Category Archives: Canada

Centenary of the Halifax Explosion: Time to disturb the sleep of the unjust

Act of God, the harbour pilot, the navy?

The Halifax Explosion and the Royal Canadian Navy: Inquiry and Intrigue

John Griffith Armstrong
(Vancouver: UBC Press, 2002)
Hardcover, 256 pp, 6 x 9 inches, 16 b/w photos, maps
Index, Bibliography and Chapter end-notes
ISBN 0-7748-0890-X
$39.95
New in Paperback: July, 2003
ISBN 0774808918 $24.95

Reviewed by GARY ZATZMAN*

Painting of the Halifax Explosion

Was it an “accident”? Did the harbour-pilot do it? Why did the British Admiralty send such a dangerous ship into the harbour of Halifax in the first place? Why was it diverted from New York? Why did the Americans and the French load explosive cargo in such a way? How much did the navy know – and when did they know it? The Halifax Explosion of 6 December 1917, the most destructive man-made explosion before the dropping of The Bomb, left half the population homeless, levelled residential areas of the working class, the poor, parts of the African-Nova Scotian community at Africville and the Mi’kmaq community at Tufts Cove, discredited the reputations of a number of officials and continues to inflame controversy to this day. John Griffith Armstrong’s The Halifax Explosion and the Royal Canadian Navy: Inquiry and Intrigue heaps another faggot on this fire. Focusing on the official inquiry following the disaster, Armstrong clarifies the role and responsibility of the Royal Canadian Navy (RCN). Continue reading

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Filed under Canada, History, No Harbour for War

Imperialists’ morbid preoccupation with defeat on display at Halifax War Conference

During the Halifax International Security Forum the people of Halifax affirm No Harbour for War!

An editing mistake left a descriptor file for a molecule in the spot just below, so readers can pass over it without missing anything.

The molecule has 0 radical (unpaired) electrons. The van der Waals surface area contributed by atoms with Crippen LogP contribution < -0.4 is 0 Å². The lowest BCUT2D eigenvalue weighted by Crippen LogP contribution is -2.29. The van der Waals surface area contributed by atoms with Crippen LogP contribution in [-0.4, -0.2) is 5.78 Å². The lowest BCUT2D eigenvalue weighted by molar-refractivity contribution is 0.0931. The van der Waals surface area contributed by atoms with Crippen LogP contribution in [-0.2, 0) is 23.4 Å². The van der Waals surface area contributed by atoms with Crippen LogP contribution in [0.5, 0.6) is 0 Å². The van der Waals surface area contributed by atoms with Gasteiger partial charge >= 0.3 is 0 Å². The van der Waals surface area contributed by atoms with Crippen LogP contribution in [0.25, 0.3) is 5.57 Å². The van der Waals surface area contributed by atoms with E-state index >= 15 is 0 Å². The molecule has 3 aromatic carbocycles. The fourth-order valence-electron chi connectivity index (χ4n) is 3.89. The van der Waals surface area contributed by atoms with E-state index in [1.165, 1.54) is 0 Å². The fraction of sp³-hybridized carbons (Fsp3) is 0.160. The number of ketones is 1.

The Halifax International Security Forum met in Halifax, Nova Scotia from November 17 to 19. The annual conference brought together over 300 participants from more than 80 countries to discuss the theme: Peace? Prosperity? Principle? Securing What Purpose? Continue reading

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On the anniversary of the Halifax Explosion: The organization of the city as a war port is the ‘business’ best adapted for profit

Painting of the Halifax Explosion

Infamy of the massacre of the Canadian people in Halifax

December 6th is the centenary of the horrific Halifax Explosion of 1917 – the largest explosion in history before the infamous devastation of Hiroshima and Nagasaki by US atomic bombs in 1945. The tragedy is being marked by an intensive program of events and initiatives, including scores of books, exhibits, radio and TV programs, memorial meetings in Halifax and Boston, and a stamp issued by Canada Post.

The following article by Tony Seed reports on a paper presented by anti-war activists in Halifax in 1983 and expands on it for this publication. On this date, we pay our deepest respects to the families of all those who died as a result of this disaster. Continue reading

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Filed under Canada, No Harbour for War

Saudi Arabia: The second Saud dynasty